News analysis: Majoritarian rule may delay statute-making process
Kathmandu, June 27:
The majoritarian rule may delay the process of framing a new constitution because major parties will be obsessed with forming and removing the government of the day rather than framing a constitution that upholds national interest.
“There was no need to go for a majoritarian rule. South Africa’s African National Congress and Indian National Congress chose consensus over the majoritarian rule in the parliament throughout the constitution-making process, though each had a comfortable majority in the Constituent Assembly,” political scientist and professor Krishna Khanal said.
Analysts believe that the majoritarian rule will somehow prevent the parties from embracing progressive agendas as they will be obsessed with forming and removing the government of the day rather than paying due attention to issues of national interest.
“It seems that political parties are obsessed with petty politics. If this is the way the parties want to move ahead, they might not be able to frame a new constitution even in 10 years,” warned constitutional expert Dr Surya Dhungel. With the introduction of the majoritarian rule,
the non-Maoist parties, particularly the Nepali Congress, may feel they can topple the Maoist
government if it charts an authoritarian course.
The majoritarian rule might also trigger polarisation between left versus democratic forces at a time when no party commands a simple majority to form a government on its own.
Similar situation exists in the CA.
“Across the Tarai, Madhesi Janadhikar Forum supporters and NC cadres feel a bonding of sorts. UML cadres and Maoists also feel that kind of bonding,” Khanal said, pointing to the possibility of increased divide between left and democratic forces.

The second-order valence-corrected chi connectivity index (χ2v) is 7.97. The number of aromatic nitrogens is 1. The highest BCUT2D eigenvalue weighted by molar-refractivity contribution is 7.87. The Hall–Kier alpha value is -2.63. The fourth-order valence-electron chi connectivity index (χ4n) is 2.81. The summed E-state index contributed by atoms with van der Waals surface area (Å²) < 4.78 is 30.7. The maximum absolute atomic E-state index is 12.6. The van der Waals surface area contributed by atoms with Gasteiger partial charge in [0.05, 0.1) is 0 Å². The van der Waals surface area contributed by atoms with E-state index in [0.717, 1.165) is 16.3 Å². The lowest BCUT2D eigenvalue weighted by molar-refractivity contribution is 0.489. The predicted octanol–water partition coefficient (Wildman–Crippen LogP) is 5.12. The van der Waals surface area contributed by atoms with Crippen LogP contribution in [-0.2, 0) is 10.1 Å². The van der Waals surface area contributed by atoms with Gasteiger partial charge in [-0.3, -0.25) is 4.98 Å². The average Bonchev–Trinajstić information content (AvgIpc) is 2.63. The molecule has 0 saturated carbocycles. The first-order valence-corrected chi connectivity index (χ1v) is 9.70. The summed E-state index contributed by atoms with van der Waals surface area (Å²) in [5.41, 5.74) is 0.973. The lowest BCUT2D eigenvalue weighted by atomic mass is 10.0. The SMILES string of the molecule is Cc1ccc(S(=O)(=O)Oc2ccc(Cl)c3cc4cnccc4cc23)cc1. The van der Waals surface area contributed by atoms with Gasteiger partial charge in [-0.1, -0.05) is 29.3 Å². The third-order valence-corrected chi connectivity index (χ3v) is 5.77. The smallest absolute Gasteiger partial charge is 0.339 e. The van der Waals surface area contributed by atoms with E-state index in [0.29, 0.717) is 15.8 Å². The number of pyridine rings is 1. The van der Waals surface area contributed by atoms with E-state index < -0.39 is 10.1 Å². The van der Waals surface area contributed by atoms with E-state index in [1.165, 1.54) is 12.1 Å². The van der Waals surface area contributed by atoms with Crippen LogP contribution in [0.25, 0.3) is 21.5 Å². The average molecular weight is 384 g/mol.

The majoritarian rule can lead to a situation where the parties will haggle over each clauses of the constitution, according to analysts.
“Other parties will be disgruntled if the Maoist-led government initiates radical land reform, comes up with industrial policies and goes for ambitious water treaties. This can affect the functioning of the CA,” Dr Dhungel said. This scenario cannot be ruled out as the Maoist leaders have been saying that the NC could come in the way of their plan to give the people a feel of change.
“As the parties are going to decide all matters through a simple majority in the CA, they need to identify what the transitional government can and cannot do and what will be the principle on the basis of which the new constitution will be drafted,” commented Dr Dhungel.
The majoritariann rule will put immense pressure on political parties to make a compromise on their democratic ideals and at times they might ignore politics of inclusiveness. If the political leaders monopolise the parties and do not pay heed to voices of disgruntled parties while making important decisions, party affiliates and CA members may defy party whips.
“Nobody knows what happens if CA members defy party whips,” Dr Dhungel quipped.